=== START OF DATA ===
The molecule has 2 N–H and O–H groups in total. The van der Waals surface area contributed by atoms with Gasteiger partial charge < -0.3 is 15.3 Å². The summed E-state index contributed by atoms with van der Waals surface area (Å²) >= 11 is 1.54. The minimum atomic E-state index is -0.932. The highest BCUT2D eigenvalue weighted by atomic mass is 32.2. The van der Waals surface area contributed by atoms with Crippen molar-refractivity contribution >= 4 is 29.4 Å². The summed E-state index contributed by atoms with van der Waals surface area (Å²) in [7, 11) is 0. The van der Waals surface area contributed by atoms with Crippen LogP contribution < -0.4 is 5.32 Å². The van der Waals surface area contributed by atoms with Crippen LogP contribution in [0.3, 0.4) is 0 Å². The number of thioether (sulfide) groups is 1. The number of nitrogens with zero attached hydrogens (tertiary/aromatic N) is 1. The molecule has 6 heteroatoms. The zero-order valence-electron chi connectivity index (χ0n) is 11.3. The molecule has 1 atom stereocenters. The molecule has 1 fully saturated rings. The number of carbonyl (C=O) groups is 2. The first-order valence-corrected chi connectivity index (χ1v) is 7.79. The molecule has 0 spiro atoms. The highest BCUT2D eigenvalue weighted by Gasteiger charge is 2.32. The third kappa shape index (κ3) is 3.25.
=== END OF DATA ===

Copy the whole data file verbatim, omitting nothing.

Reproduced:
The molecule has 2 N–H and O–H groups in total. The van der Waals surface area contributed by atoms with Gasteiger partial charge < -0.3 is 15.3 Å². The summed E-state index contributed by atoms with van der Waals surface area (Å²) >= 11 is 1.54. The minimum atomic E-state index is -0.932. The highest BCUT2D eigenvalue weighted by atomic mass is 32.2. The van der Waals surface area contributed by atoms with Crippen molar-refractivity contribution >= 4 is 29.4 Å². The summed E-state index contributed by atoms with van der Waals surface area (Å²) in [7, 11) is 0. The van der Waals surface area contributed by atoms with Crippen LogP contribution < -0.4 is 5.32 Å². The van der Waals surface area contributed by atoms with Crippen LogP contribution in [0.3, 0.4) is 0 Å². The number of thioether (sulfide) groups is 1. The number of nitrogens with zero attached hydrogens (tertiary/aromatic N) is 1. The molecule has 6 heteroatoms. The zero-order valence-electron chi connectivity index (χ0n) is 11.3. The molecule has 1 atom stereocenters. The molecule has 1 fully saturated rings. The number of carbonyl (C=O) groups is 2. The first-order valence-corrected chi connectivity index (χ1v) is 7.79. The molecule has 0 spiro atoms. The highest BCUT2D eigenvalue weighted by Gasteiger charge is 2.32. The third kappa shape index (κ3) is 3.25.